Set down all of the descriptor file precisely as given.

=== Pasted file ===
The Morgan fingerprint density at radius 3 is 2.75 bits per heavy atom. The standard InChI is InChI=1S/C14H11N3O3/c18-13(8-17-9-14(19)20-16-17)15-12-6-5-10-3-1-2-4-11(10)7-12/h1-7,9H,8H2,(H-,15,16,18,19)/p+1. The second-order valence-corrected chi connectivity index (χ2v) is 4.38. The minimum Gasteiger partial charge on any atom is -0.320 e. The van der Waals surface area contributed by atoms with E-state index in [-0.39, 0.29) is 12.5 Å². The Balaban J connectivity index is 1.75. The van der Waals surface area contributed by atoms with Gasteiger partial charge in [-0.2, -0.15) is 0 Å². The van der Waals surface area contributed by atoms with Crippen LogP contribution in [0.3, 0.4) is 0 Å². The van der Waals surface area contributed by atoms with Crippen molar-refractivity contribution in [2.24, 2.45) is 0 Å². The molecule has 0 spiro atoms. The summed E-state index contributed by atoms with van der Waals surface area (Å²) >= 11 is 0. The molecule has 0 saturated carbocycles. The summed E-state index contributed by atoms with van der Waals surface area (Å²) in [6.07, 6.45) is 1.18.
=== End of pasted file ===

The Morgan fingerprint density at radius 3 is 2.75 bits per heavy atom. The standard InChI is InChI=1S/C14H11N3O3/c18-13(8-17-9-14(19)20-16-17)15-12-6-5-10-3-1-2-4-11(10)7-12/h1-7,9H,8H2,(H-,15,16,18,19)/p+1. The second-order valence-corrected chi connectivity index (χ2v) is 4.38. The minimum Gasteiger partial charge on any atom is -0.320 e. The van der Waals surface area contributed by atoms with E-state index in [-0.39, 0.29) is 12.5 Å². The Balaban J connectivity index is 1.75. The van der Waals surface area contributed by atoms with Gasteiger partial charge in [-0.2, -0.15) is 0 Å². The van der Waals surface area contributed by atoms with Crippen LogP contribution in [0.3, 0.4) is 0 Å². The van der Waals surface area contributed by atoms with Crippen molar-refractivity contribution in [2.24, 2.45) is 0 Å². The molecule has 0 spiro atoms. The summed E-state index contributed by atoms with van der Waals surface area (Å²) >= 11 is 0. The molecule has 0 saturated carbocycles. The summed E-state index contributed by atoms with van der Waals surface area (Å²) in [6.07, 6.45) is 1.18.